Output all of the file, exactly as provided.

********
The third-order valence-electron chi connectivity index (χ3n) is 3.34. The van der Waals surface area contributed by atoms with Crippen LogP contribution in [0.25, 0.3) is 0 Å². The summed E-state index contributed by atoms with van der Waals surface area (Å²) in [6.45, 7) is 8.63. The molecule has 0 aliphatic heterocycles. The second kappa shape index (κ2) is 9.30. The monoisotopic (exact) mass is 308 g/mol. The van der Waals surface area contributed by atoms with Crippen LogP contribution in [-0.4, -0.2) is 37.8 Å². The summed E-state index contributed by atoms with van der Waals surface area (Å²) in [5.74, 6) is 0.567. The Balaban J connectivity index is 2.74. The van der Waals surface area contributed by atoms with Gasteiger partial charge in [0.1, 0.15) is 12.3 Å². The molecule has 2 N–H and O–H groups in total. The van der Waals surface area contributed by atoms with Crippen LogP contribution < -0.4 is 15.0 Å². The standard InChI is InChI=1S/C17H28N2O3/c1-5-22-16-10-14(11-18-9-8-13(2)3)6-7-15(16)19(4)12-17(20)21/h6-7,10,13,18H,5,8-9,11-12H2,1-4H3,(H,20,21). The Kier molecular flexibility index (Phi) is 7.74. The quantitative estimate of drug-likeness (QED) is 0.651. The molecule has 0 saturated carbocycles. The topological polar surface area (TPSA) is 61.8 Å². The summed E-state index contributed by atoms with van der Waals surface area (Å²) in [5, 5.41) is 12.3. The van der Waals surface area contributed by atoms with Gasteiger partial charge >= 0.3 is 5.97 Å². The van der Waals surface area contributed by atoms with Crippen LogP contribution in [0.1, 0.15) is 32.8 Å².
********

The third-order valence-electron chi connectivity index (χ3n) is 3.34. The van der Waals surface area contributed by atoms with Crippen LogP contribution in [0.25, 0.3) is 0 Å². The summed E-state index contributed by atoms with van der Waals surface area (Å²) in [6.45, 7) is 8.63. The molecule has 0 aliphatic heterocycles. The second kappa shape index (κ2) is 9.30. The monoisotopic (exact) mass is 308 g/mol. The van der Waals surface area contributed by atoms with Crippen LogP contribution in [-0.4, -0.2) is 37.8 Å². The summed E-state index contributed by atoms with van der Waals surface area (Å²) in [5.74, 6) is 0.567. The Balaban J connectivity index is 2.74. The van der Waals surface area contributed by atoms with Gasteiger partial charge in [0.1, 0.15) is 12.3 Å². The molecule has 2 N–H and O–H groups in total. The van der Waals surface area contributed by atoms with Crippen LogP contribution < -0.4 is 15.0 Å². The standard InChI is InChI=1S/C17H28N2O3/c1-5-22-16-10-14(11-18-9-8-13(2)3)6-7-15(16)19(4)12-17(20)21/h6-7,10,13,18H,5,8-9,11-12H2,1-4H3,(H,20,21). The Kier molecular flexibility index (Phi) is 7.74. The quantitative estimate of drug-likeness (QED) is 0.651. The molecule has 0 saturated carbocycles. The topological polar surface area (TPSA) is 61.8 Å². The summed E-state index contributed by atoms with van der Waals surface area (Å²) in [5, 5.41) is 12.3. The van der Waals surface area contributed by atoms with Gasteiger partial charge >= 0.3 is 5.97 Å². The van der Waals surface area contributed by atoms with Crippen LogP contribution in [0.1, 0.15) is 32.8 Å².